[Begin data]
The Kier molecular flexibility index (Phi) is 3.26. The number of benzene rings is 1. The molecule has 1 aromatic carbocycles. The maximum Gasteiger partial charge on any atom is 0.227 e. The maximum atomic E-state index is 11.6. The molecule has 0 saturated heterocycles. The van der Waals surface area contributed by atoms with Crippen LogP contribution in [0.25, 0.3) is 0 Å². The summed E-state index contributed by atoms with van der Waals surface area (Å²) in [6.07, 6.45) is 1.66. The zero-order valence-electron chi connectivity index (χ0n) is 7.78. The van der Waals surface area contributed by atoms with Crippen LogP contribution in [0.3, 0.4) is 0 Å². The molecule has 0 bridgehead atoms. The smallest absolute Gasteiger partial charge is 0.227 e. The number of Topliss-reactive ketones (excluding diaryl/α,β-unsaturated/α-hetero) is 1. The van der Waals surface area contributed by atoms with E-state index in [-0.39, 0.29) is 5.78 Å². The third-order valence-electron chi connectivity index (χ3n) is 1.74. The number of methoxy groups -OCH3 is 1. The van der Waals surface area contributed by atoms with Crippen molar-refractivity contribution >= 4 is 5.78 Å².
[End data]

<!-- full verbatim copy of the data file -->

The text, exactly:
The Kier molecular flexibility index (Phi) is 3.26. The number of benzene rings is 1. The molecule has 1 aromatic carbocycles. The maximum Gasteiger partial charge on any atom is 0.227 e. The maximum atomic E-state index is 11.6. The molecule has 0 saturated heterocycles. The van der Waals surface area contributed by atoms with Crippen LogP contribution in [0.25, 0.3) is 0 Å². The summed E-state index contributed by atoms with van der Waals surface area (Å²) in [6.07, 6.45) is 1.66. The zero-order valence-electron chi connectivity index (χ0n) is 7.78. The van der Waals surface area contributed by atoms with Crippen LogP contribution in [0.3, 0.4) is 0 Å². The molecule has 0 bridgehead atoms. The smallest absolute Gasteiger partial charge is 0.227 e. The number of Topliss-reactive ketones (excluding diaryl/α,β-unsaturated/α-hetero) is 1. The van der Waals surface area contributed by atoms with E-state index in [-0.39, 0.29) is 5.78 Å². The third-order valence-electron chi connectivity index (χ3n) is 1.74. The number of methoxy groups -OCH3 is 1. The van der Waals surface area contributed by atoms with Crippen molar-refractivity contribution >= 4 is 5.78 Å².